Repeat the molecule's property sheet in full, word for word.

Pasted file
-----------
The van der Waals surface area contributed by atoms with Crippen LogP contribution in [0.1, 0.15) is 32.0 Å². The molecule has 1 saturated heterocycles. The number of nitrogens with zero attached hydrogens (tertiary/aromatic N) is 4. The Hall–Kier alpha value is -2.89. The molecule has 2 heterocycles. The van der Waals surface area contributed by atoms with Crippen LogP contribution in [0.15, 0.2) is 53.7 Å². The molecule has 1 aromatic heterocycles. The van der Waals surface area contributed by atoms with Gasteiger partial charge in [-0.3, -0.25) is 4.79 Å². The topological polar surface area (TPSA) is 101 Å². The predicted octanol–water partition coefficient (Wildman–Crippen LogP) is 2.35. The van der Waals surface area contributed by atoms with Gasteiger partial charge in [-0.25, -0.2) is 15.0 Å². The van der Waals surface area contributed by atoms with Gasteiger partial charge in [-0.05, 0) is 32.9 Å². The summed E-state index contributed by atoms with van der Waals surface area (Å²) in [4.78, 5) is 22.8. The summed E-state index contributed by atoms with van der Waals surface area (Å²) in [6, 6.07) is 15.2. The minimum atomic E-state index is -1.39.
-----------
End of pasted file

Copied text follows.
The van der Waals surface area contributed by atoms with Crippen LogP contribution in [0.1, 0.15) is 32.0 Å². The molecule has 1 saturated heterocycles. The number of nitrogens with zero attached hydrogens (tertiary/aromatic N) is 4. The Hall–Kier alpha value is -2.89. The molecule has 2 heterocycles. The van der Waals surface area contributed by atoms with Crippen LogP contribution in [0.15, 0.2) is 53.7 Å². The molecule has 1 aromatic heterocycles. The van der Waals surface area contributed by atoms with Gasteiger partial charge in [-0.3, -0.25) is 4.79 Å². The topological polar surface area (TPSA) is 101 Å². The predicted octanol–water partition coefficient (Wildman–Crippen LogP) is 2.35. The van der Waals surface area contributed by atoms with Gasteiger partial charge in [-0.25, -0.2) is 15.0 Å². The van der Waals surface area contributed by atoms with Gasteiger partial charge in [-0.05, 0) is 32.9 Å². The summed E-state index contributed by atoms with van der Waals surface area (Å²) in [4.78, 5) is 22.8. The summed E-state index contributed by atoms with van der Waals surface area (Å²) in [6, 6.07) is 15.2. The minimum atomic E-state index is -1.39.